The Kenaitze Indian Tribe has joined with other Tribes and Tribal Organizations around the country in an amicus brief in support of the Indian Child Welfare Act and the law’s focus on the best interests of American Indian and Alaska Native children.
The brief was filed with the United States Supreme Court on Aug. 19 in the case of Haaland v. Brackeen on behalf of 497 Tribes and 62 Tribal and Native Organizations.
“It’s critical for the Tribal Court. It’s critical for the Tribe. The case involves our sovereignty and the protection of our children and families,” Tribal Council Vice Chair Mary Ann Mills said. “If this case is lost, it could affect the sovereignty of tribal nations.”
According to the Native American Rights Fund, it is likely the most Tribal signatories to have ever joined together on a single Supreme Court brief and highlights the united effort to protect American Indian and Alaska Native children and families, and tribal sovereignty.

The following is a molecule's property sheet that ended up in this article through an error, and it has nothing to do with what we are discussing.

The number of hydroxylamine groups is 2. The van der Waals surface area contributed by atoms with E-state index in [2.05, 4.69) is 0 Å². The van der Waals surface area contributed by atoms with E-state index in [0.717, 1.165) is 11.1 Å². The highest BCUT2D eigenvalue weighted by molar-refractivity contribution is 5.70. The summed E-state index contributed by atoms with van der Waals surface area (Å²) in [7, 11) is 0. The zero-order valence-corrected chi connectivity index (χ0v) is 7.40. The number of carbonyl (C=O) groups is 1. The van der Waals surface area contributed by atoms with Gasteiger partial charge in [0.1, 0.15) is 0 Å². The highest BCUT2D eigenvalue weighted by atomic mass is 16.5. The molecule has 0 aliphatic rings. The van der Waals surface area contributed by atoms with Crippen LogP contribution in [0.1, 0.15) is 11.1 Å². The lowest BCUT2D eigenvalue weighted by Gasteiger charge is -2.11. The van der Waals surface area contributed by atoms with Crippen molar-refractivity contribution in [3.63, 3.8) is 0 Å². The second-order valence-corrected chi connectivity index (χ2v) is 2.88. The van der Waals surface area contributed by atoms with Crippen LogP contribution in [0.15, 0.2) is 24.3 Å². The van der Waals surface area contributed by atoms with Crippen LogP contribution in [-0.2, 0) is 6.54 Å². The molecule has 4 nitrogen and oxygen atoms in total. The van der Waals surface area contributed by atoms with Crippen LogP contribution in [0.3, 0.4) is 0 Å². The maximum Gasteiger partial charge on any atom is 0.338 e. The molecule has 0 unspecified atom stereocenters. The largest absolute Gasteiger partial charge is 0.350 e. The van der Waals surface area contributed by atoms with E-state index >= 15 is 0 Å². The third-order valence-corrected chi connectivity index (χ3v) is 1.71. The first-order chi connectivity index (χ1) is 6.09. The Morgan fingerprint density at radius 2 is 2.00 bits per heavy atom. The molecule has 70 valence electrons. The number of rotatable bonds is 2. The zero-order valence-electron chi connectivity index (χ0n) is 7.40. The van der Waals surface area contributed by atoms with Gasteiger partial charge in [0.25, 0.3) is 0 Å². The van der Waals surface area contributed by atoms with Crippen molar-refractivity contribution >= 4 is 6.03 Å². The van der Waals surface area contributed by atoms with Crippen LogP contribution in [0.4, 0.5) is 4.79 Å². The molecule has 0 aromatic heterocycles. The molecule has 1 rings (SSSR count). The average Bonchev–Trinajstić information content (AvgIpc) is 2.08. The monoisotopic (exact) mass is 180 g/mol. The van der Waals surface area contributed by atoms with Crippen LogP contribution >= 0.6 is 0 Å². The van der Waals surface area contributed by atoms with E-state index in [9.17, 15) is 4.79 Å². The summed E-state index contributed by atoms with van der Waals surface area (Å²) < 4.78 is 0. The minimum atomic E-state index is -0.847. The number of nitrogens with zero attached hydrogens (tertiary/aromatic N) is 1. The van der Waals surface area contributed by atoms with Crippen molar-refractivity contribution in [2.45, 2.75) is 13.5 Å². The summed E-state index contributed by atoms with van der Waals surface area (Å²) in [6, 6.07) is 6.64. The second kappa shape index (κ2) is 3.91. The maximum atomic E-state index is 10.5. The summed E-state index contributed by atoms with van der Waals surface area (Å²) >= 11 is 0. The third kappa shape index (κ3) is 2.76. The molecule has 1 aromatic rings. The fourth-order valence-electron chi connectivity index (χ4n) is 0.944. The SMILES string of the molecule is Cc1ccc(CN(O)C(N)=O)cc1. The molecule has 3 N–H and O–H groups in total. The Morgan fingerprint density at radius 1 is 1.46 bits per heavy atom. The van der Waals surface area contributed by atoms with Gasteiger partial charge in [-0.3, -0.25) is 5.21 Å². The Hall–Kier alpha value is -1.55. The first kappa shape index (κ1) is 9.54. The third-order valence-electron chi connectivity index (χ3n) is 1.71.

The plaintiffs in the case are challenging requirements in the Indian Child Welfare Act that in any custody proceeding involving an “Indian child,” preference be given to placing the child with a member of the child’s extended family, other members of the child’s tribe, or with other Indian families, rather than with non-Indian adoptive parents. Plaintiffs also argue that the U.S. Congress exceeded its authority in enacting those preferences in the law.
Defendants in the lawsuit are the Cherokee Nation and Interior Secretary Deb Haaland. Defendants argue that Congress was well within its authority to enact the Indian Child Welfare Act, and that law supports tribal sovereignty, self-government, and the best interests of Alaska Native and American Indian children.
The amicus brief, in support of the defendants, argues that “Congress carefully crafted ICWA to protect the legal rights of Indian children and parents and to incorporate important jurisdictional and political interests of Tribes in decisions concerning the welfare and placement of their children.”
Oral arguments in the case are scheduled for Nov. 9.